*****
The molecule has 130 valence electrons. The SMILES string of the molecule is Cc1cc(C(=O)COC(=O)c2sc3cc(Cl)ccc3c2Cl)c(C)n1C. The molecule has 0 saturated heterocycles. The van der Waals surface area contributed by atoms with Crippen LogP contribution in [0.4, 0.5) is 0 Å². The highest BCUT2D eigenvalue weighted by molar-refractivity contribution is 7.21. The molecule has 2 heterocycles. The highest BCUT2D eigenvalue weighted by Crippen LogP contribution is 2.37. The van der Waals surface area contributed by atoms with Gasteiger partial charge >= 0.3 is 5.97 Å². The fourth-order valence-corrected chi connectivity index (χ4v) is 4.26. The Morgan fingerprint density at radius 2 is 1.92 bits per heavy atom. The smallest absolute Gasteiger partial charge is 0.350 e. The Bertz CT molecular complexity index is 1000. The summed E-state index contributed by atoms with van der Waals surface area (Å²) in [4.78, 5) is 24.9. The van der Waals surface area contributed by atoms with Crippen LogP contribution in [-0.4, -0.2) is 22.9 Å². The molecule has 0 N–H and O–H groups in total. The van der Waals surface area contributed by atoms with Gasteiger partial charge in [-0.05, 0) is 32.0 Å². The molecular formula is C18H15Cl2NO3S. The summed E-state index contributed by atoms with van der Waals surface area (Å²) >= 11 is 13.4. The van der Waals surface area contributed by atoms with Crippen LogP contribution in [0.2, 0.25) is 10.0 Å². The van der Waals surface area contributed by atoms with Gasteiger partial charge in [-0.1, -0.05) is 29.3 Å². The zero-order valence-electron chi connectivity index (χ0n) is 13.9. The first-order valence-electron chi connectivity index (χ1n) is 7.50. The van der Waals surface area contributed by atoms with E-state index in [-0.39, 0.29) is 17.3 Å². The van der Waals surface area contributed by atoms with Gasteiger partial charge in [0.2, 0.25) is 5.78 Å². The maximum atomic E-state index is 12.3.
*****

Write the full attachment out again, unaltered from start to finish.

The molecule has 130 valence electrons. The SMILES string of the molecule is Cc1cc(C(=O)COC(=O)c2sc3cc(Cl)ccc3c2Cl)c(C)n1C. The molecule has 0 saturated heterocycles. The van der Waals surface area contributed by atoms with Crippen LogP contribution in [0.4, 0.5) is 0 Å². The highest BCUT2D eigenvalue weighted by molar-refractivity contribution is 7.21. The molecule has 2 heterocycles. The highest BCUT2D eigenvalue weighted by Crippen LogP contribution is 2.37. The van der Waals surface area contributed by atoms with Gasteiger partial charge >= 0.3 is 5.97 Å². The fourth-order valence-corrected chi connectivity index (χ4v) is 4.26. The Morgan fingerprint density at radius 2 is 1.92 bits per heavy atom. The smallest absolute Gasteiger partial charge is 0.350 e. The Bertz CT molecular complexity index is 1000. The summed E-state index contributed by atoms with van der Waals surface area (Å²) in [4.78, 5) is 24.9. The van der Waals surface area contributed by atoms with Crippen LogP contribution in [-0.4, -0.2) is 22.9 Å². The molecule has 0 N–H and O–H groups in total. The van der Waals surface area contributed by atoms with Gasteiger partial charge in [-0.05, 0) is 32.0 Å². The molecular formula is C18H15Cl2NO3S. The summed E-state index contributed by atoms with van der Waals surface area (Å²) >= 11 is 13.4. The van der Waals surface area contributed by atoms with Crippen LogP contribution in [0.2, 0.25) is 10.0 Å². The van der Waals surface area contributed by atoms with Gasteiger partial charge in [-0.1, -0.05) is 29.3 Å². The zero-order valence-electron chi connectivity index (χ0n) is 13.9. The first-order valence-electron chi connectivity index (χ1n) is 7.50. The van der Waals surface area contributed by atoms with E-state index in [-0.39, 0.29) is 17.3 Å². The van der Waals surface area contributed by atoms with Gasteiger partial charge in [0.2, 0.25) is 5.78 Å². The maximum atomic E-state index is 12.3.